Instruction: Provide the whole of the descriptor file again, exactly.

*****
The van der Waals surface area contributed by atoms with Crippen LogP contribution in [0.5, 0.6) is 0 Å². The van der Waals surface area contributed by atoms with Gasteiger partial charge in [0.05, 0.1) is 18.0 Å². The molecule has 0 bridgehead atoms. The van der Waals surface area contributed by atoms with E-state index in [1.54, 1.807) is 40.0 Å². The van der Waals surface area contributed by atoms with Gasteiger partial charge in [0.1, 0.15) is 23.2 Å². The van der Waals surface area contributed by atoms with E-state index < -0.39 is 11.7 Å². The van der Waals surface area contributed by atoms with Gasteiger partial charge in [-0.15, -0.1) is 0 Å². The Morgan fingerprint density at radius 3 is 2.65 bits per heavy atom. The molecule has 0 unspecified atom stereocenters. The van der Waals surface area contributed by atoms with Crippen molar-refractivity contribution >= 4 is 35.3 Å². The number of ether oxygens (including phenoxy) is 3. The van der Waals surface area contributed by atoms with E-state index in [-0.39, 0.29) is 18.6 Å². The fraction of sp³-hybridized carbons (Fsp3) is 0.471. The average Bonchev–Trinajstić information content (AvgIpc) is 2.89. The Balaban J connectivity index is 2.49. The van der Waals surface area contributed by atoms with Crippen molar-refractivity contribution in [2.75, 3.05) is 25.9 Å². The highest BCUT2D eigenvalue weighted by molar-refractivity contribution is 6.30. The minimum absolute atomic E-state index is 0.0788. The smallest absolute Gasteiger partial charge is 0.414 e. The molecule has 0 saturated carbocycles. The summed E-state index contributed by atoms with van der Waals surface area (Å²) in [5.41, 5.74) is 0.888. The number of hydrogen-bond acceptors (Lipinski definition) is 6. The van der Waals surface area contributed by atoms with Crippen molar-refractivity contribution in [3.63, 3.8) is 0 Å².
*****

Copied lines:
The van der Waals surface area contributed by atoms with Crippen LogP contribution in [0.5, 0.6) is 0 Å². The van der Waals surface area contributed by atoms with Gasteiger partial charge in [0.05, 0.1) is 18.0 Å². The molecule has 0 bridgehead atoms. The van der Waals surface area contributed by atoms with E-state index in [1.54, 1.807) is 40.0 Å². The van der Waals surface area contributed by atoms with Gasteiger partial charge in [0.1, 0.15) is 23.2 Å². The van der Waals surface area contributed by atoms with E-state index < -0.39 is 11.7 Å². The van der Waals surface area contributed by atoms with Gasteiger partial charge in [-0.15, -0.1) is 0 Å². The Morgan fingerprint density at radius 3 is 2.65 bits per heavy atom. The molecule has 0 unspecified atom stereocenters. The van der Waals surface area contributed by atoms with Crippen molar-refractivity contribution >= 4 is 35.3 Å². The number of ether oxygens (including phenoxy) is 3. The van der Waals surface area contributed by atoms with E-state index in [-0.39, 0.29) is 18.6 Å². The fraction of sp³-hybridized carbons (Fsp3) is 0.471. The average Bonchev–Trinajstić information content (AvgIpc) is 2.89. The Balaban J connectivity index is 2.49. The van der Waals surface area contributed by atoms with Crippen molar-refractivity contribution in [2.75, 3.05) is 25.9 Å². The highest BCUT2D eigenvalue weighted by molar-refractivity contribution is 6.30. The minimum absolute atomic E-state index is 0.0788. The smallest absolute Gasteiger partial charge is 0.414 e. The molecule has 0 saturated carbocycles. The summed E-state index contributed by atoms with van der Waals surface area (Å²) in [5.41, 5.74) is 0.888. The number of hydrogen-bond acceptors (Lipinski definition) is 6. The van der Waals surface area contributed by atoms with Crippen molar-refractivity contribution in [3.63, 3.8) is 0 Å².